Most notably, His vision for TFF is not about the food that comes out of it. Not about the product. Certainly, the production and distribution aspects are inseparable from a growing operation, but in Peter’s case, selling a trivial number of dollars’ worth of vegetables at a weekly market is not his end.* Rather, he describes his space as a laboratory. A space in which he can, and is continually, conducting an experiment in regenerative living. Closing down the waste-stream. He is living his life as an experiment of a low impact lifestyle. This, for the record, is awesome.

It is a ‘lifestyle choice’ that Peter cites as the nature of TFF, as opposed to anything else. Profession. Hobby. Labor. Cultivating vegetables and raising animals and building structures and developing composting systems are simply activities that nourish Peter equally as much as the fruits of this style. The most notable concept to come out of this part of the conversation was Peter’s distinction between considering himself a member of the Ypsilanti community that manages a farm, and a farmer.

“I’m not a farmer,” he told me. “This is simply my lifestyle, it has flowed naturally from my interests and my actions.” Check. Already discussed. But this is a very important topic, one whose implications are widespread, because one reason he does not consider himself a farmer is that he could never support himself, his family, and his community’s appetites on the land he works. He could not generate enough income.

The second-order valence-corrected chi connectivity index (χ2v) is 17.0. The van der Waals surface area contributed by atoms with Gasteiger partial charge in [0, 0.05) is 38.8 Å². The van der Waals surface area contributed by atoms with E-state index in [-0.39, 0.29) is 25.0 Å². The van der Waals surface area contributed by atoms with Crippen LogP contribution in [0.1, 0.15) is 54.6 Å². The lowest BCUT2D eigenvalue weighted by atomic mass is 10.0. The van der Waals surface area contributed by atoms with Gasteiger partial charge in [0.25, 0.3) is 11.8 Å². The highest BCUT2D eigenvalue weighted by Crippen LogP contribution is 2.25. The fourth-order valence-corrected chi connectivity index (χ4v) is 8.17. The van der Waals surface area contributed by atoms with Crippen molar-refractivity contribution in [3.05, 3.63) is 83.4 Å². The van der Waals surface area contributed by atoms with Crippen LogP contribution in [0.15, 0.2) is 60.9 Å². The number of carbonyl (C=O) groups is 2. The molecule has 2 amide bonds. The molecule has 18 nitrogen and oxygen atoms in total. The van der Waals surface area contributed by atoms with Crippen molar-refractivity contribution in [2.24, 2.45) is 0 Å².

With this in mind, a feast of questions emerge: can backyard farming be profitable? Does it need to be profitable? What would be the implications if everybody on every neighborhood block were keeping a garden and chickens? Then would backyard farming need to be profitable? Can urban agriculture be profitable?

Here is the thing. Within this last question lies a gaping fallacy. A sweeping generalization that virtually every cognizant person is guilty of. Victim to, perhaps would be a more appropriate phrasing. Myself included. Yourself included.

“Can urban agriculture be profitable?” implies that ‘urban agriculture’ is a single entity. A single formula, a single type of operation. Growing vegetables and selling them. Unfortunately it seems that ‘urban ag’ is quickly treading the path so well worn by ‘local food,’ ‘sustainable,’ and ‘organic.’ It is becoming a buzz word, or phrase, which of course, one can extract positive meaning from this phenomenon, comes at the cost of considering what urban agriculture actually means. What it can be and how it will be actualized. **